AMEs IN HISTORY

A. Philip Randolph

A. Philip Randolph (April 15, 1889 – May 16, 1979) was a leader in the African-American civil-rights movement, and the American labor movement. He was a Preacher’s Kid and member of the AME Church.
Asa Philip Randolph was very active black man in his time.

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Alcee L. Hastings

Alcee L. Hastings represents his native state of Florida by serving as Congressman for District 20, which includes parts of Broward, Palm Beach, and Hendry Counties. Congressman Hastings was first elected in 1992 and is currently serving his 11th term in the Congress.

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Benjamin Banneker

Benjamin Banneker was an African-American astronomer, clockmaker, and publisher who was instrumental in surveying the District of Columbia.
He was born in Maryland on November 9, 1731. His maternal grandmother, Molly

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Benjamin Tucker Tanner

Benjamin Tucker Tanner was born on December 25th in 1835. He was a Black minister and bishop in the AME Church.
Benjamin Tucker Tanner was born on Christmas day of 1835 to Hugh and Isabella Tanner of Pittsburgh, Pennsylvania.

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Bridget “Biddy” Mason

Bridget “Biddy” Mason was born on August 8, 1915. She was a once illiterate Black slave woman who worked as a nurse/midwife and then walked from Mississippi to California to become a successful entrepreneur and a generous contributor to social causes.

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Daisy Lee Gaston Bates

Daisy Lee Gaston Bates was born on November 11, 1914, in Huttig, Arkansas. She married journalist Christopher Bates and they operated a weekly African-American newspaper, the Arkansas State Press. Bates became president of the Arkansas chapter of the

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Richard Allen

RICHARD ALLEN – First Elected and Consecrated Bishop in the AME Church
The AME Church grew out of the Free African Society (FAS), which Richard Allen, Absalom Jones, and other free blacks established in Philadelphia in 1787. They left St. George’s Methodist Episcopal Church because of discrimination.

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Rosa Parks

Rosa Parks was born on February 4, 1913. She was an African American civil rights activist and “catalyst” for the 2nd Civil Rights Movement known as the Montgomery Bus Boycott.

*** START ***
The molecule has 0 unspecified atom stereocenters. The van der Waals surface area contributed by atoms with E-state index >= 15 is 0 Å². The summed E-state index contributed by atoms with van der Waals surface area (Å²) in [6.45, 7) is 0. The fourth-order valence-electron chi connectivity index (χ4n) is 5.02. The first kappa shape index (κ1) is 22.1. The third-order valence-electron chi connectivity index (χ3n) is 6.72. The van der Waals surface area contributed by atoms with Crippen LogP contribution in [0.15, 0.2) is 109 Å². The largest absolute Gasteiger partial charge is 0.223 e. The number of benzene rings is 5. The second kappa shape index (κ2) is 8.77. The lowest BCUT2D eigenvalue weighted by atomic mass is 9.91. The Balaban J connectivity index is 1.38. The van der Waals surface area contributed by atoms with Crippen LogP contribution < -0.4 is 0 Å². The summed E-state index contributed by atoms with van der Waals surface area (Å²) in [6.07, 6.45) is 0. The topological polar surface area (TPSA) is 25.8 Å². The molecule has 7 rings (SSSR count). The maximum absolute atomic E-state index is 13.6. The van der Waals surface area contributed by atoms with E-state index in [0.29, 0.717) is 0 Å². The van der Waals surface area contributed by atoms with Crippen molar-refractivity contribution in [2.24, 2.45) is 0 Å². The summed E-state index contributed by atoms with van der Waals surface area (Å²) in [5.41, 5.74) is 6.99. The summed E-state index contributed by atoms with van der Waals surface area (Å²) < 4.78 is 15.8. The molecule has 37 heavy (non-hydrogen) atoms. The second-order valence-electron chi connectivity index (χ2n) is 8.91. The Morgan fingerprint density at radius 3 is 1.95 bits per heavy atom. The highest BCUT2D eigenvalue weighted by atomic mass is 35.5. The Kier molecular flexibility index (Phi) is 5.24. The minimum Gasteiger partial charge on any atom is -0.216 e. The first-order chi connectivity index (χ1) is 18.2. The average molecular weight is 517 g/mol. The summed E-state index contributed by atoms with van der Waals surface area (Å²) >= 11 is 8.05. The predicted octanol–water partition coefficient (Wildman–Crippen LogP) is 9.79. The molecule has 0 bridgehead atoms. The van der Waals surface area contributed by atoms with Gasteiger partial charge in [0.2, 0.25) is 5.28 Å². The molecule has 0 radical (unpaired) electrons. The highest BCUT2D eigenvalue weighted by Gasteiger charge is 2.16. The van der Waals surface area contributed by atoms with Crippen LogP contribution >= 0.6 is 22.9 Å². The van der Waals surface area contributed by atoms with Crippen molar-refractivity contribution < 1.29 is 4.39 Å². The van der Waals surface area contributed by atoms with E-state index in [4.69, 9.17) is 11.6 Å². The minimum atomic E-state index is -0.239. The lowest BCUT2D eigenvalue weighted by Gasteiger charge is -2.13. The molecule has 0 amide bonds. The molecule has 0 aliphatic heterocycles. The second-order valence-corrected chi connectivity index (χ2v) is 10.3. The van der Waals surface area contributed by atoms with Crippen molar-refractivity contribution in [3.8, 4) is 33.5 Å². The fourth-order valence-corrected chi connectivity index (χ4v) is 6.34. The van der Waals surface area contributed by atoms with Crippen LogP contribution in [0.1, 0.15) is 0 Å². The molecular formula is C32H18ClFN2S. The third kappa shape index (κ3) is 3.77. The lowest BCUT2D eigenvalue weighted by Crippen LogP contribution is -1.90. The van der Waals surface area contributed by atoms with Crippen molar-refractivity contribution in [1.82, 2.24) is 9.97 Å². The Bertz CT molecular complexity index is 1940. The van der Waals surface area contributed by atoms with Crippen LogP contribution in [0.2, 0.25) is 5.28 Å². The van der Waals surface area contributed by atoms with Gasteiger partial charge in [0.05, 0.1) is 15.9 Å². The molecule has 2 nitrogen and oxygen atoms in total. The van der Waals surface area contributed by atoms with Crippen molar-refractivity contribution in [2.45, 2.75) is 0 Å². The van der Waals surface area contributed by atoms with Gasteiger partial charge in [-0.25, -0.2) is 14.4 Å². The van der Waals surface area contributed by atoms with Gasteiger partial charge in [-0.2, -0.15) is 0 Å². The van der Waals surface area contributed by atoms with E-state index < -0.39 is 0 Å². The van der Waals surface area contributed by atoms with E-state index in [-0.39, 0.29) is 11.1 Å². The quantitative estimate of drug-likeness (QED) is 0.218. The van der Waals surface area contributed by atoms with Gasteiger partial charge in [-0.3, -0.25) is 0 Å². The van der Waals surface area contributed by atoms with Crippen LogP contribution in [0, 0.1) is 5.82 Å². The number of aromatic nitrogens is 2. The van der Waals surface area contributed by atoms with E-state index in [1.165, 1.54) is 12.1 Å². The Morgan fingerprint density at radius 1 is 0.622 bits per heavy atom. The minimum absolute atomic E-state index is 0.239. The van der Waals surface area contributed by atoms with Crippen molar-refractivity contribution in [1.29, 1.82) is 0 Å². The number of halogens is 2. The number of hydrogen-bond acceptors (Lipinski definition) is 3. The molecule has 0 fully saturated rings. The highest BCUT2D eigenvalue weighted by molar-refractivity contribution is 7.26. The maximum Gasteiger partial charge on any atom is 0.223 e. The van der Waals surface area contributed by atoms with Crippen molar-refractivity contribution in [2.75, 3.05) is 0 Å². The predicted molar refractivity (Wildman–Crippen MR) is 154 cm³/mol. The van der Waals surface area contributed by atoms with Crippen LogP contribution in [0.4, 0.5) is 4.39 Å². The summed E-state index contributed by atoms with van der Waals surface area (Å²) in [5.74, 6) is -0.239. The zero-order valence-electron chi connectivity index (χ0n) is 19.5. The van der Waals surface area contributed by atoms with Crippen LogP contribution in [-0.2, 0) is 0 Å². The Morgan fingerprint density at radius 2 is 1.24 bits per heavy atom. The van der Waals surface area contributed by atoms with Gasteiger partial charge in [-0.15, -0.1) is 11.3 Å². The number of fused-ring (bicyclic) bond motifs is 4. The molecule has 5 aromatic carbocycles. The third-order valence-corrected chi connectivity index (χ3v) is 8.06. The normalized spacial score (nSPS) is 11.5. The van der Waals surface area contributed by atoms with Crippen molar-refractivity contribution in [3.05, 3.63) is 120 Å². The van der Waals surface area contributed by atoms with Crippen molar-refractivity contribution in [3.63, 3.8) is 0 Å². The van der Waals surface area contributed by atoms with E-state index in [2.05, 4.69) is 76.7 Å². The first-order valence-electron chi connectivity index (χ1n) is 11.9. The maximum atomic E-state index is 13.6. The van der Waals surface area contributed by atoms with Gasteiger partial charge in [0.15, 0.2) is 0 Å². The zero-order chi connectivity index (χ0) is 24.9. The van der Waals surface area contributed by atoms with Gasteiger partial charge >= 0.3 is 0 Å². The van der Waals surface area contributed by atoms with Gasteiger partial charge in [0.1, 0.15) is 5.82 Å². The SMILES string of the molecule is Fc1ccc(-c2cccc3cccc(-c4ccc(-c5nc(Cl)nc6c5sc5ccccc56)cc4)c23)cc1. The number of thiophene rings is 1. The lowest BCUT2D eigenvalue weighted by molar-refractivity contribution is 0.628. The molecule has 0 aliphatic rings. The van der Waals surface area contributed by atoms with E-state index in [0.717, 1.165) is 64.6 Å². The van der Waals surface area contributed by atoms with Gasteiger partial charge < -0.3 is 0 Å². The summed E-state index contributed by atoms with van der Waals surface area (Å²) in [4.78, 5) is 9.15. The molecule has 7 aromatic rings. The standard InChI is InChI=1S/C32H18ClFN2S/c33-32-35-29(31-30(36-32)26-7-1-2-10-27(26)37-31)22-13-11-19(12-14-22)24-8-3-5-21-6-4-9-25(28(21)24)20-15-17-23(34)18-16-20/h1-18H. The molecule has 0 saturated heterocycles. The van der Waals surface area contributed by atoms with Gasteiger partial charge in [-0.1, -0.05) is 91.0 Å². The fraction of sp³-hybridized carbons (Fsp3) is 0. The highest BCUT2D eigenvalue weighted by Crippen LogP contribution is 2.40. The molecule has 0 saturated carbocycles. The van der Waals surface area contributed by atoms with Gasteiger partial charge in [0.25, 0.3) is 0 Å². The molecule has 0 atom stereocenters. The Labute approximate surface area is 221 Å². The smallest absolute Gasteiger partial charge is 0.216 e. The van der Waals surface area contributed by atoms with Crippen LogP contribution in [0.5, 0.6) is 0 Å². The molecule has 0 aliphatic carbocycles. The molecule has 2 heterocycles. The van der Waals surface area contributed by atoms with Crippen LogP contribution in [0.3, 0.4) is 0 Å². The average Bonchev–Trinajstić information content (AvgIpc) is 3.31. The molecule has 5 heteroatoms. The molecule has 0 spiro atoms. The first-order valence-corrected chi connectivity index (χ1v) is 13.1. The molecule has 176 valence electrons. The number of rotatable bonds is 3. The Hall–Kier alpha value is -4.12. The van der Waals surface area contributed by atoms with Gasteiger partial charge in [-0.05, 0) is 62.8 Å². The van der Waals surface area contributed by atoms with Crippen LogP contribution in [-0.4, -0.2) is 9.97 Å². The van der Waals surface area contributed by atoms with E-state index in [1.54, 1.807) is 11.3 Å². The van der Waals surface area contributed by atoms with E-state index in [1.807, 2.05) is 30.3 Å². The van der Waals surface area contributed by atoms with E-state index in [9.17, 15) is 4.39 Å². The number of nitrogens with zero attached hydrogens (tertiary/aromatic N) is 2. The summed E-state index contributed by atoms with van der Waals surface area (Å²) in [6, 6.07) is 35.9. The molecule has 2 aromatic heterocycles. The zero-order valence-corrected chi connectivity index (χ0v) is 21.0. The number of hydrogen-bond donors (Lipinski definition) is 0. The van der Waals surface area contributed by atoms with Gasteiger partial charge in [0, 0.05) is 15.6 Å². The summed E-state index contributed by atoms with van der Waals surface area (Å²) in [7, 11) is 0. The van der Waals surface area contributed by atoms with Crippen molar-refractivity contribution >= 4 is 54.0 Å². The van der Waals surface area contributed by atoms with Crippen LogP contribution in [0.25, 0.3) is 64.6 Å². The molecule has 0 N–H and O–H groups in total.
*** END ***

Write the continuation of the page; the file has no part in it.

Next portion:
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Roy Wilkins

Roy Wilkins was born on August 30, 1901, in St. Louis, Missouri , Roy Wilkins worked as a journalist/activist before becoming involved with the NAACP, succeeding Walter White as its leader in the 1950s. Wilkins was a major figure of the Civil Rights Movement and was involved in an array of key events, including the Brown v. Board of Education ruling and the March on Washington.

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Stephanie Wilson

Stephanie Diana Wilson, the only child of Barbara and Eugene Wilson arrived on planet earth in Pittesfield, Mass. on Sept 27, 1966. She is an American engineer and a NASA astronaut. She flew on her first mission in space on board the Space Shuttle mission STS-121, and is the second African American woman to go into space, after Mae Jemison.

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Tom Bradley

Tom Bradley, in full Thomas Bradley (born December 29, 1917, Calvert, Texas, U.S.—died September 29, 1998, Los Angeles, California), American politician, the first African American mayor of a predominantly white city, who served an unprecedented five terms as mayor of Los Angeles (1973–93).

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Vernon Jordan

Vernon Eulion Jordan, Jr. (born August 15, 1935) is an African-American lawyer, business executive and civil rights activist in the United States. A leading figure in the civil rights movement, he was chosen by President Bill Clinton as a close adviser. Jordan has become known as an influential figure in American politics.

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Yvette Clarke

Yvette D. Clarke is a Brooklyn native whose roots are firmly planted in her Jamaican heritage. A product of the New York City Public School System, Rep. Clarke graduated from Oberlin College and was a recipient of the prestigious APPAM/Sloan Fellowship in Public Policy and Policy Analysis.

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